If I had had any sense at all when I was young I would have carefully attributed all of my writings to Anonymous. As it is I have an embarrassing public record.
Perhaps it is best that I did not. Consider the sad case of Gustave Petrovsky, an obscurantist philosopher of no particular reputation, who published volumes of collected essays, all purporting to be by anonymous authors but actually by himself. He actually went to considerable effort to write in the style of various schools and attempted to prune his prose to remove various idiomatic tricks.
At the time no one detected his little frauds, in large part because his work went almost completely unread. In fact his only known reader during his lifetime was the char woman who weekly cleaned his garret. She used his discarded galleys as fuel for starting fires and fell into the habit of reading them before she consigned them to the flames. A confirmed diarist, she wrote indignant comments on “his nonsense” in her diaries. Ordinarily such diaries come to no good end, suffering much the same fate as the mortal remains of their authors.
It chanced, however, that her niece was a mistress of the President of France. The niece loved her aunt and considered her to be a great unsung genius. After her aunt’s death she convinced the President to declare the diaries a national treasure. They were duly presented to the Sorbonne in a private ceremony that featured a bottle of champagne and a rather risque negligee.
For some decades the diaries lay quite unread on the shelves of a sub-basement archival library. There they would have lain, unread until the end of time, had it not been that an archivist retrieved them in error in response to a request from a professor of Literary Philosophy who was searching for material to serve as grist for the new theories of exegenesis that he was developing.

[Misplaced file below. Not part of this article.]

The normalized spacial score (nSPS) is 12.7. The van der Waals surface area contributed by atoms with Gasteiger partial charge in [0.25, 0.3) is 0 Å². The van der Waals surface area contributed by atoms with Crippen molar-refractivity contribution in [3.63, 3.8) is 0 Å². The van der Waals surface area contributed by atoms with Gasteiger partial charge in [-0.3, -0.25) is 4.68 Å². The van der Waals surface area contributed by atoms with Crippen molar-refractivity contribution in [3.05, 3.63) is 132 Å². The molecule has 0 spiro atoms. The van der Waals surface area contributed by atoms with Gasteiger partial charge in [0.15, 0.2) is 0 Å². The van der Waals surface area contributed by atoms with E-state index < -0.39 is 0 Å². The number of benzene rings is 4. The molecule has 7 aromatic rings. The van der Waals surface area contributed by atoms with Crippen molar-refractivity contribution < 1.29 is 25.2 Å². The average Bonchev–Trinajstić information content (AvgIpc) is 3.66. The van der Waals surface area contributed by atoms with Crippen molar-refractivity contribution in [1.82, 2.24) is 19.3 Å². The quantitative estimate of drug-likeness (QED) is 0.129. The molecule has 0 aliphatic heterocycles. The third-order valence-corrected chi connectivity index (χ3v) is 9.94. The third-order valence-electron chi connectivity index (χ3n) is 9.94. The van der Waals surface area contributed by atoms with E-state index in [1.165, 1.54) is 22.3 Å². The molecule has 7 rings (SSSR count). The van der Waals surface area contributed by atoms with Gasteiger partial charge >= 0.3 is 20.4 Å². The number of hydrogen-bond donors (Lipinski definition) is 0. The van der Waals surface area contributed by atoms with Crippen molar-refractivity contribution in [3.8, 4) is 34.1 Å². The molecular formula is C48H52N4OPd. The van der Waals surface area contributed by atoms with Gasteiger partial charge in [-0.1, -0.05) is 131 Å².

The professor perceived that the diaries were just the thing he was looking for. From them he immediately detected that Petrovsky has been conducting a little fraud. Unfortunately, as far as was then known, no copy of Petrovsky’s works had survived, so the question became: Were there other essays, supposedly anonymous, in the public corpus that actually were by Petrovsky?
Thus began the Petrovsky school of exegenesis. The journals were searched for writings of unknown or of dubious provenance. Inferences were drawn from the comments in the diaries on Petrovsky’s works, and from these tentative determinations were made as to which previously anonymous writings might actually have been written by Petrovsky. As the field matured, these tentative determinations solidified into actual fact, and a picture emerged of an unsung and unappreciated philosopher of heroic proportions.
Unfortunately during World War II a bomb destroyed a small girl’s school in Southern France. The building was leveled and a sealed entrance to a subcellar was destroyed. When workers cleared the ruins they discovered a complete copy of Petrovsky’s works that had been donated to the school by Petrovsky’s mother.
The press proclaimed the find to be a great discovery. In fact, however, it was disastrous. It immediately became obvious that all of the speculations and scholarly research of the Petrovsky school had been specious and entirely without merit. The Petrovsky school vanished from the pages of philosophy; journals were removed from university shelves and given to fish mongers who used their pages for wrapping fish. Professors set their graduate students to work on revising now unacceptable papers to reflect the latest fashion, and Petrovsky returned to the obscurity that he had analyzed in life and found in death.
This page was last updated December 1, 2007.